Eurythmics – Sweet Dreams (Are Made of This)

„Sweet Dreams (Are Made of This)“ is a song written and performed by the British new wave music duo Eurythmics. The song is the title track of their album of the same name and was released as the fourth and final single from the album in early 1983. The song became their breakthrough hit, establishing the duo worldwide. It’s music video helped to propel the song to number 2 on the UK Singles Chart and number 1 on the US Billboard Hot 100. It was the first single released by Eurythmics in the US.

„Sweet Dreams (Are Made of This)“ is arguably Eurythmics‘ signature song. Following it’s success, their previous single, „Love Is a Stranger“, was re-released and also became a worldwide hit. On Rolling Stone’s The 500 Greatest Songs of All Time issue in 2003, „Sweet Dreams (Are Made of This)“ was ranked number 356. Eurythmics has regularly performed the song in all their live sets since 1982, and it is often performed by Lennox on her solo tours.

In 1991, the song was remixed and reissued to promote Eurythmics‘ Greatest Hits album. It re-charted in the UK, reaching number 48, and was also a moderate hit in dance clubs. Another remix by Steve Angello was released in France in 2006, along with the track „I’ve Got a Life“ (peaking at number 10).

Annie Lennox and Dave Stewart wrote the song after The Tourists had broken up and they formed Eurythmics. Although the two of them also broke up as a couple, they continued to work together. They became interested in electronic music, bought new synthesisers and started playing on it. According to Stewart, he managed to produce the beat and riff of the song on a synthesiser, and Lennox, on hearing it, said: „What the hell is that?“ and started playing on another synthesiser, and beginnings of the song came out of the two duelling synths.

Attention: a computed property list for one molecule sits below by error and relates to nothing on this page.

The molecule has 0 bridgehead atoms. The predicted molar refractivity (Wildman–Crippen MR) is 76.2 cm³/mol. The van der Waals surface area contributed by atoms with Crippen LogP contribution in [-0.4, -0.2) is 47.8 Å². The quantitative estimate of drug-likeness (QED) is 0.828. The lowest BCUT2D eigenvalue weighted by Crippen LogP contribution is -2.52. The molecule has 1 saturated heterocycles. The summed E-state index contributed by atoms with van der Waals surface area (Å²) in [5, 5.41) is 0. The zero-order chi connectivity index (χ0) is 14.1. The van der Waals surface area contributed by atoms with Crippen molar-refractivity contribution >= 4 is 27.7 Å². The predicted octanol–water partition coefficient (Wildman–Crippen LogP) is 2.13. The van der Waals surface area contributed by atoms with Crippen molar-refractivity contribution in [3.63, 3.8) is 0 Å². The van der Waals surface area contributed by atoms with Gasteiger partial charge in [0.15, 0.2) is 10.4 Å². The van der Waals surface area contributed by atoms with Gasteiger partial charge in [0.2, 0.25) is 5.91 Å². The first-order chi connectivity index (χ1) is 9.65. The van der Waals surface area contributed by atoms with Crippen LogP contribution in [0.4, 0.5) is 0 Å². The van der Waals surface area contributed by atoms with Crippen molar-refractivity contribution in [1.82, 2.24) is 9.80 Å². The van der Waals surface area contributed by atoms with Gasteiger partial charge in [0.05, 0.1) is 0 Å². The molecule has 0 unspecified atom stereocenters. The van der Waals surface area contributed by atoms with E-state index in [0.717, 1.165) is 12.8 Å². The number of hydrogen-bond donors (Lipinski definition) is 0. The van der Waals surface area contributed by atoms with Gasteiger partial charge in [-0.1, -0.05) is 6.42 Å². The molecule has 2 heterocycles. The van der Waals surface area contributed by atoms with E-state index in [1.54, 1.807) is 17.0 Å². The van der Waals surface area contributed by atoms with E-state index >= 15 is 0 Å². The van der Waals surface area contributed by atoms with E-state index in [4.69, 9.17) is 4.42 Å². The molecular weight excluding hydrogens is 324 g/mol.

According to Lennox, the lyrics reflected the unhappy time after the break up of The Tourists, when she felt that they were „in a dream world“, and that whatever they were chasing was never going to happen. She described the song as saying: „Look at the state of us. How can it get worse?“, adding „I was feeling very vulnerable. The song was an expression of how I felt: hopeless and nihilistic.“ Stewart however thought the lyrics too depressing, and added the „hold your head up, moving on“ line to make it more uplifting.

Commenting on the line „Some of them want to use you … some of them want to be abused“, Lennox said that „people think it’s about sex or S&M, and it’s not about that at all“.

The original recording’s main instrumentation featured a sequenced Oberheim OB-X analog synthesizer riff, which Stewart accidentally discovered in the studio when he played a bass track backward.[citation needed] Apart from the synthesizer, the arrangement also uses a Movement Systems Drum Computer, a piano in the middle eight, and Lennox’s multitracked harmony vocals.[citation needed]

According to Stewart, the record company did not think the song to be suitable as a single as it lacks a chorus, and did not want to release it as a single. However, when a radio DJ in Cleveland kept playing the song from the album and it received a strongly positive audience reaction, the label then decided to release it.

Sweet Dreams“ was Eurythmics‘ commercial breakthrough in the United Kingdom and all over the world. The single entered the UK chart at number 63 in February 1983 and reached number two the following month.

„Sweet Dreams“ was the first ever single release by Eurythmics in the United States when it was released in May 1983. The single debuted at number 90 and slowly eased up the chart. By August, the single had reached number two and stayed there for four weeks, kept from the top by The Police’s „Every Breath You Take“ before „Sweet Dreams“ took the number one spot.

From Wikipedia, the free encyclopedia
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